A video series from the George Eastman Museum.
From the ancient camera obscura to the 18th-century silhouette, many inventions preceded the advent of photography.
These are sharply defined, highly reflective, one-of-a-kind photographs on silver-coated copper plates.
Before the negative/positive process, Talbot tried photogenic drawing, salted paper prints, and calotype negatives.
This process depends on a photochemical reduction that forms Prussian blue, an iron-based pigment.
The wet collodion process can create thousands of prints. This technique eventually won out over the daguerreotype.
What does an albumen print have in common with an omelet?
Platinum prints are characterized by their delicate surface and subtle tonal gradations.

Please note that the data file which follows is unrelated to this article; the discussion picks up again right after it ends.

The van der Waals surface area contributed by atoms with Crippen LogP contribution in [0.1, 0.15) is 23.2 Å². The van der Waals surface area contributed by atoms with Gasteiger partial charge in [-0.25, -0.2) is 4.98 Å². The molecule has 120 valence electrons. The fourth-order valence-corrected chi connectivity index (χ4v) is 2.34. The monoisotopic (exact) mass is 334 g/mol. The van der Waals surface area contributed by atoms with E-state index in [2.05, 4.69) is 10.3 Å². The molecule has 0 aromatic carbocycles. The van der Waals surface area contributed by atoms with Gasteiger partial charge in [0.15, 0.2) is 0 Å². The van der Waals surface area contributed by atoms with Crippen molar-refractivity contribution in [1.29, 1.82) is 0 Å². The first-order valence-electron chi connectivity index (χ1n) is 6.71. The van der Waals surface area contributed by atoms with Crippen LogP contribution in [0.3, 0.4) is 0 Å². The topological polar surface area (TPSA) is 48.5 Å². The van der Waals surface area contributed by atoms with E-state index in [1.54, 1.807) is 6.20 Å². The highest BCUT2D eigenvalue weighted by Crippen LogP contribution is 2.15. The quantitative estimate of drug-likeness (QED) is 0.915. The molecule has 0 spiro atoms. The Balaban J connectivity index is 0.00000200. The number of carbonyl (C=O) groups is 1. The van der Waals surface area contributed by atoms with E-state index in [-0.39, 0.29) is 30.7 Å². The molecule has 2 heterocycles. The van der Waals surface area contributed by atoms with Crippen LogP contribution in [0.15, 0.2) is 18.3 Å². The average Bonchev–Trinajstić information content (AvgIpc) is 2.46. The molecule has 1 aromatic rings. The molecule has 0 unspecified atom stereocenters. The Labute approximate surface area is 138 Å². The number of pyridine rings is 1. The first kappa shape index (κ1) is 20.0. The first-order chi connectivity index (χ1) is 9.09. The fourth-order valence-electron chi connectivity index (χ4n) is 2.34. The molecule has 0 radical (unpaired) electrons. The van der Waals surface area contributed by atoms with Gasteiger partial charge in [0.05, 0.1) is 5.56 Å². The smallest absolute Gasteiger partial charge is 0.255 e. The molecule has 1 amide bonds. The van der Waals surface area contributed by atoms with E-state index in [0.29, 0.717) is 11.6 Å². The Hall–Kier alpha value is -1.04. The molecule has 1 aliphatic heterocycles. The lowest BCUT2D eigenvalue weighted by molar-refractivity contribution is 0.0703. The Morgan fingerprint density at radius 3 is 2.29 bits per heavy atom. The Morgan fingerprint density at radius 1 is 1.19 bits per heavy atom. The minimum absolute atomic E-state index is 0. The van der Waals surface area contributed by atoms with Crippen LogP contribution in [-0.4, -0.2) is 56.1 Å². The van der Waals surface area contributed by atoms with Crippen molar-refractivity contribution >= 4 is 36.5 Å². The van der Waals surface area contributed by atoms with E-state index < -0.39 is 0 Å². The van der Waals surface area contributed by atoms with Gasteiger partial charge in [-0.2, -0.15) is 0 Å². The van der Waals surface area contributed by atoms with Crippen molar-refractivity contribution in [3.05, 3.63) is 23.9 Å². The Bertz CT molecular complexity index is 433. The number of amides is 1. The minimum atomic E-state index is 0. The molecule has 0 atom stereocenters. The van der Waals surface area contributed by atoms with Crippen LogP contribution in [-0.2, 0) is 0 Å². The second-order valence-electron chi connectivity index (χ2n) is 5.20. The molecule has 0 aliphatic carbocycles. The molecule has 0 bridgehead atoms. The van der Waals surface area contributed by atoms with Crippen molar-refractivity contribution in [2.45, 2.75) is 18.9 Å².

Photographers like Alfred Stieglitz favored the handcrafted look of pigment prints.
This process was invented in 1864 and achieved acclaim for its exquisite rendering of detail and its permanency.
With its shorter printing time, this process came to dominate black-and-white photography.
Photography’s earliest practitioners dreamed of finding a way to capture the world around them—in color.
We carry cameras in our pockets now. How has that technology become possible?